> 1. It's always beneficial to do as few color conversion steps as
>    possible, to minimize cumulative errors and optimize performance. If
>    you use a 3DLUT as any step (e.g. for implementing an ICC-profile
>    based mapping), the 3DLUT should be as "wide" as possible and cover
>    as many operations as possible, so that the 3DLUT can be end-to-end
>    optimized (by the CMM).
>    If you insist on doing compositing in linear light, then I would
>    probably composite in display-referred linear light and convert it to
>    non-linear light during scanout (either by implementing the needed
>    OETF + linear tone mapping operator via the VCGTs, or by doing a
>    non-linear tone mapping pass). But I would recommend trying to avoid
>    any second gamut conversion step (e.g. from BT.2020 to the display's
>    space after compositing).
>    Otherwise, I would composite directly in the target color space
>    (saving us one final conversion step), which would obviously be
>    preferable if there are no transparency effects to worry about.
>    Maybe we could even switch dynamically between the two depending on
>    whether any blending needs to occur? Assuming we can update the VCGTs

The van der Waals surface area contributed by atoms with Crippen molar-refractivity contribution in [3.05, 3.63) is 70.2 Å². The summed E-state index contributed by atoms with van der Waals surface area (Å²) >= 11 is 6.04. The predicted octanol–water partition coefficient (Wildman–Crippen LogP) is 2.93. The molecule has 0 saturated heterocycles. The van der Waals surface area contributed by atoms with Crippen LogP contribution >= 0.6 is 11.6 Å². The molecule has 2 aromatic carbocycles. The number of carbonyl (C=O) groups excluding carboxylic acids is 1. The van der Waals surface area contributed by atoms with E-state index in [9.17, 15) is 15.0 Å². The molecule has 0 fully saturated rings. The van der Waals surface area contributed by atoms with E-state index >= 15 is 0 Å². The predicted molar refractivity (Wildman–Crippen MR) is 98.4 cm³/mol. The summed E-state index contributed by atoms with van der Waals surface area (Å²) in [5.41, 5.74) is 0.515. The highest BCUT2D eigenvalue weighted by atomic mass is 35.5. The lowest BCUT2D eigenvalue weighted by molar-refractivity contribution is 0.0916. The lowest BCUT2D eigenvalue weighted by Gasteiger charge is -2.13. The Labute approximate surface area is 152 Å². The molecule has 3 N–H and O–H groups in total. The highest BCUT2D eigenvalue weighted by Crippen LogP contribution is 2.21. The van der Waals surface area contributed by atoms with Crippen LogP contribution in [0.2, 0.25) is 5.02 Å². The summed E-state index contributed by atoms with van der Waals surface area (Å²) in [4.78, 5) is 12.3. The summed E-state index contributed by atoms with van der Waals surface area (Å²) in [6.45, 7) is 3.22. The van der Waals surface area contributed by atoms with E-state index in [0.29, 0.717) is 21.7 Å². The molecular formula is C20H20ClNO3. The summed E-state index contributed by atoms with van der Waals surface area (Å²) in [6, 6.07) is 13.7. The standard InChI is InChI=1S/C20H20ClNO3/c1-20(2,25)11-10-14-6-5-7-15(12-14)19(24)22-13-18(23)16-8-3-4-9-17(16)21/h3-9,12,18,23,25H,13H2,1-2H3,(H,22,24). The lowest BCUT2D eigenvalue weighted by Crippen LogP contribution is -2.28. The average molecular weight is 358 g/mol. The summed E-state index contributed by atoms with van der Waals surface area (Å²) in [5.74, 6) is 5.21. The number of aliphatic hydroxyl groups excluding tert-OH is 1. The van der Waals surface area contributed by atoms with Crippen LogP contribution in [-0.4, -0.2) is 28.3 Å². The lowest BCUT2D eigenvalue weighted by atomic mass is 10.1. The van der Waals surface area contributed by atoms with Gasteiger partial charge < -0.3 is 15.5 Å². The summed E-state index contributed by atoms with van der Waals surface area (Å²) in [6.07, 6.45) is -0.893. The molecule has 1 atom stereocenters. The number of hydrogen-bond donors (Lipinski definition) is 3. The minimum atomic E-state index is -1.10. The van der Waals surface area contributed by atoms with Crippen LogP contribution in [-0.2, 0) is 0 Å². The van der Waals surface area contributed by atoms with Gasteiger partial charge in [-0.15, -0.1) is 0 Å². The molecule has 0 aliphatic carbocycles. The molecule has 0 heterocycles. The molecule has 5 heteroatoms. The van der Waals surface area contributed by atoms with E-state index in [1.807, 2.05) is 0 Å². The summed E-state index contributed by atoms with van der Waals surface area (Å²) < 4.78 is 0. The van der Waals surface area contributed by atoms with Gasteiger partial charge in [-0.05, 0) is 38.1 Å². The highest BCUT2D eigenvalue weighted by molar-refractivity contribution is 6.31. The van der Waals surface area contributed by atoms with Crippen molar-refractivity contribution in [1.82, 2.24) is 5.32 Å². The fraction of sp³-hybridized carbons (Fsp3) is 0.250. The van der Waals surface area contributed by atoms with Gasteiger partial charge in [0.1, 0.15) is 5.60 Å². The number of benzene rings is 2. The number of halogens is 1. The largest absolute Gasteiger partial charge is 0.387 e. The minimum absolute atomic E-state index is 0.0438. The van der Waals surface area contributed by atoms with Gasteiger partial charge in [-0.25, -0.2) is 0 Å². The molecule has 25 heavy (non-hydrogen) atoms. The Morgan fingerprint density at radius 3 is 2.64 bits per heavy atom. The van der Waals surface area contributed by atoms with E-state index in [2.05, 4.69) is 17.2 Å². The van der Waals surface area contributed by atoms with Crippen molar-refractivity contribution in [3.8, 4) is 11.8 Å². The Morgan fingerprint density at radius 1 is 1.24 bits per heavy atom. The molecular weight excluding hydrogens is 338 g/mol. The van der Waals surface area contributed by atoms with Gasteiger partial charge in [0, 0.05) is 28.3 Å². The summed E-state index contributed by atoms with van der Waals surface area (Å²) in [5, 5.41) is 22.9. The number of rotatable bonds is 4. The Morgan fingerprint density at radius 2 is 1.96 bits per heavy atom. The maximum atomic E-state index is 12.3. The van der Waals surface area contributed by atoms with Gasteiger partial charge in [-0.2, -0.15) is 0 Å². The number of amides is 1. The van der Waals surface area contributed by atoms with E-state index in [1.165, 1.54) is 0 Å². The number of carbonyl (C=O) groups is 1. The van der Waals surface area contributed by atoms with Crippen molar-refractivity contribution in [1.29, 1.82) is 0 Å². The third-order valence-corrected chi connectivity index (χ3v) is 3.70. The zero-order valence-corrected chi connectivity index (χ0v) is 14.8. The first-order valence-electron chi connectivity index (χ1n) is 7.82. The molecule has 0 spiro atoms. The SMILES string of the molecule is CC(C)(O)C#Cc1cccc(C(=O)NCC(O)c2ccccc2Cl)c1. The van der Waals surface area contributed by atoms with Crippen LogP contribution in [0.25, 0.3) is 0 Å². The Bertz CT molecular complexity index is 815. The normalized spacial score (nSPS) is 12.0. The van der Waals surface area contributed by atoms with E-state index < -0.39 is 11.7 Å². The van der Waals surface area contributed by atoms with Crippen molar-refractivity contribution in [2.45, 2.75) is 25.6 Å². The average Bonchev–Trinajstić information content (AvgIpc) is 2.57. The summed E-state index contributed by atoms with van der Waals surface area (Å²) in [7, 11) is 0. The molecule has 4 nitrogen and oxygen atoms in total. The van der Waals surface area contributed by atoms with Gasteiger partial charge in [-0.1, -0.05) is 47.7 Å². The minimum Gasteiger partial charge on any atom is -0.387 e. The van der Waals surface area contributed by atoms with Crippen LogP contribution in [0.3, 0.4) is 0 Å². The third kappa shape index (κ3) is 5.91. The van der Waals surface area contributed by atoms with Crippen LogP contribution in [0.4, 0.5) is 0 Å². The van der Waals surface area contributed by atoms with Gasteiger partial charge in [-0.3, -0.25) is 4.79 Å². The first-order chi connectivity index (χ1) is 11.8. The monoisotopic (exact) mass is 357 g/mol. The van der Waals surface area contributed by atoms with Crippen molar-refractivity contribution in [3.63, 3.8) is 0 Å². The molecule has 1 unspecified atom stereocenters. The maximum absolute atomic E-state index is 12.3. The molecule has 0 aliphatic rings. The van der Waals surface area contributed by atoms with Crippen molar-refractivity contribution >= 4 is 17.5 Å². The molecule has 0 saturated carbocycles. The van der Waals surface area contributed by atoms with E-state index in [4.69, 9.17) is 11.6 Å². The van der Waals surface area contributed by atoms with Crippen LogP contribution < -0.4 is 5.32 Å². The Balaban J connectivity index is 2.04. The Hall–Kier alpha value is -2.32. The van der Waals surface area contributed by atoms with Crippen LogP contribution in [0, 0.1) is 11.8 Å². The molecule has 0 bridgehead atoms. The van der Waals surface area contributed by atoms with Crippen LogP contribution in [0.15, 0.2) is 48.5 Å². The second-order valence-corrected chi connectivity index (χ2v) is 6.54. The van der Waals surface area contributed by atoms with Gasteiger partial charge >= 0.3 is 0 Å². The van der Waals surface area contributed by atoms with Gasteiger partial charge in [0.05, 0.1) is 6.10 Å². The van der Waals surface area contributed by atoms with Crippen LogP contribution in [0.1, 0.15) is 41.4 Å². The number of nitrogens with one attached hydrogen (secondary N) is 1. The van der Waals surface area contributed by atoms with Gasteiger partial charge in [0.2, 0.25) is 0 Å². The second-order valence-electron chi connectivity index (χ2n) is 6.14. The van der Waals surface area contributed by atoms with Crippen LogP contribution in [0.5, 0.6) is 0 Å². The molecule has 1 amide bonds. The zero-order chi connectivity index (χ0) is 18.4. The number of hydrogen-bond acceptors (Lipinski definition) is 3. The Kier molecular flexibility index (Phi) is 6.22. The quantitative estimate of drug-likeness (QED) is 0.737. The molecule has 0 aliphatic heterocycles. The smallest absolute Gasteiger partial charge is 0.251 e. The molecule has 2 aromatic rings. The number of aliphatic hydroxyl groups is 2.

>    atomically and without meaningful latency.
> 2. Rec 2020 is not (inherently) HDR. Also, the choice of color gamut has
>    nothing to do with the choice of transfer function. I might have Rec
>    709 HDR content. In general, when ingesting a buffer, the user should
>    be responsible for tagging both its color primaries and its transfer
>    function.
> 3. If you're compositing in linear light, then you most likely want to
>    be using at least 16-bit per channel floating point buffers, with 1.0
>    mapping to "SDR white", and HDR values being treated as above 1.0.
>    This is also a good color space to use for ingesting buffers, since
>    it allows treating SDR and HDR inputs "identically", but extreme
>    caution must be applied due to the fact that with floating point
>    buffers, we're left at the mercy of what the client wants to put into
>    them (10^20? NaN? Negative values?). Extra metadata must still be
>    communicated between the client and the compositor to ensure both
>    sides agree on the signal range of the floating point buffer
>    contents.
> 4. Applications need a way to bypass the color pipeline in the
>    compositor, i.e. applications need a way to tag their buffers as
>    "this buffer is in display N's native (SDR|HDR) color space". This of
>    course only makes sense if applications both have a way of knowing
>    what display N's native SDR/HDR color space is, as well as which
>    display N they're being displayed (more) on. Such buffers should be
>    preserved as much as possible end-to-end, ideally being just directly
>    scanned out as-is.
> 5. Implementing a "good" HDR-to-SDR tone mapping operator; and even the
>    question of whether to use the display's HDR or SDR mode, requires
>    knowledge of what brightness range your composited buffer contains.